15 December, 2016
Can reading, even reading texts that aren't necessarily religious texts, be considered an act of worship or devotion to God?
Thank you for contacting About Islam with your question.
Dr. Shabir Ally addresses this question in the video below:
Aisha Khaja: Dr. Shabir, the question today is: can learning and especially reading a book–not necessarily religious–be considered an act of worship in Islam?
Dr. Shabir Ally: Someone would say, yes, if they define worship in a very broad manner, meaning anything that serves God in some way, either directly or indirectly. But a more strict definition of worship, involving acts that people characterize usually as worship, then we would say, no.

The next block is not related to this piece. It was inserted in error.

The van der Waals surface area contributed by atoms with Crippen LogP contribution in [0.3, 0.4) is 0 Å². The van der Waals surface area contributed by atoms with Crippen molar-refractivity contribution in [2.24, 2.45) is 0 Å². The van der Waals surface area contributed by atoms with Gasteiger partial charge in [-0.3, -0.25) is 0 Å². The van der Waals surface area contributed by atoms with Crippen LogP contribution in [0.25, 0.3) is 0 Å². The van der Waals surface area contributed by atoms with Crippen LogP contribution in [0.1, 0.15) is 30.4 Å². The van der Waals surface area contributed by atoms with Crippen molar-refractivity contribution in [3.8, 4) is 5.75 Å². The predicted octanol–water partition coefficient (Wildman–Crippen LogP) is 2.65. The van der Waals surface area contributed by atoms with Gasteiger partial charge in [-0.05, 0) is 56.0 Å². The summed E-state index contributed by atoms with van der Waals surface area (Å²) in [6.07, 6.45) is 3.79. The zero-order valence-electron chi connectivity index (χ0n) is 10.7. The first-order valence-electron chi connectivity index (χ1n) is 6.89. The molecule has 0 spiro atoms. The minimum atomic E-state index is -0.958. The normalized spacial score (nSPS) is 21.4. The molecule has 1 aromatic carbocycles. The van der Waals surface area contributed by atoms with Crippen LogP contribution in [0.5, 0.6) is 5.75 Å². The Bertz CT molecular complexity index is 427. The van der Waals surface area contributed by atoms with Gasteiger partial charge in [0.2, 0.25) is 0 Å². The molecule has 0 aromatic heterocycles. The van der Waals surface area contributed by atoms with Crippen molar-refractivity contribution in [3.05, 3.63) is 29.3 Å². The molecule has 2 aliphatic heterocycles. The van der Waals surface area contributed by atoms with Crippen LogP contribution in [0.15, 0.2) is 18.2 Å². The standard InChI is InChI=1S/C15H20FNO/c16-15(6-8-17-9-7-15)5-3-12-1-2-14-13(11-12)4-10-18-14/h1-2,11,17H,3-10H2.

But, at the same time, I would say that I would encourage Muslims to read widely. Read both the Muslim literature and also literature written by non-Muslims, especially nonfiction materials that will educate us in a wide variety of fields.
We need to have a broader understanding. And all of that, is actually directly in the service of God. And of course, during the month of Ramadan now, we want to focus on the Quran itself as a book revealed especially during this month.
But at other times, definitely, we should be reading other books as well.
I hope this helps answer your question. Please keep in touch.
Please continue feeding your curiosity, and find more info in the following links:
Optional Worship: Lovers’ Way to God
Spiritualize Your Life of Worship
Worship & Remembrance: Why it Matters
Huge Reward for Small Acts: Why?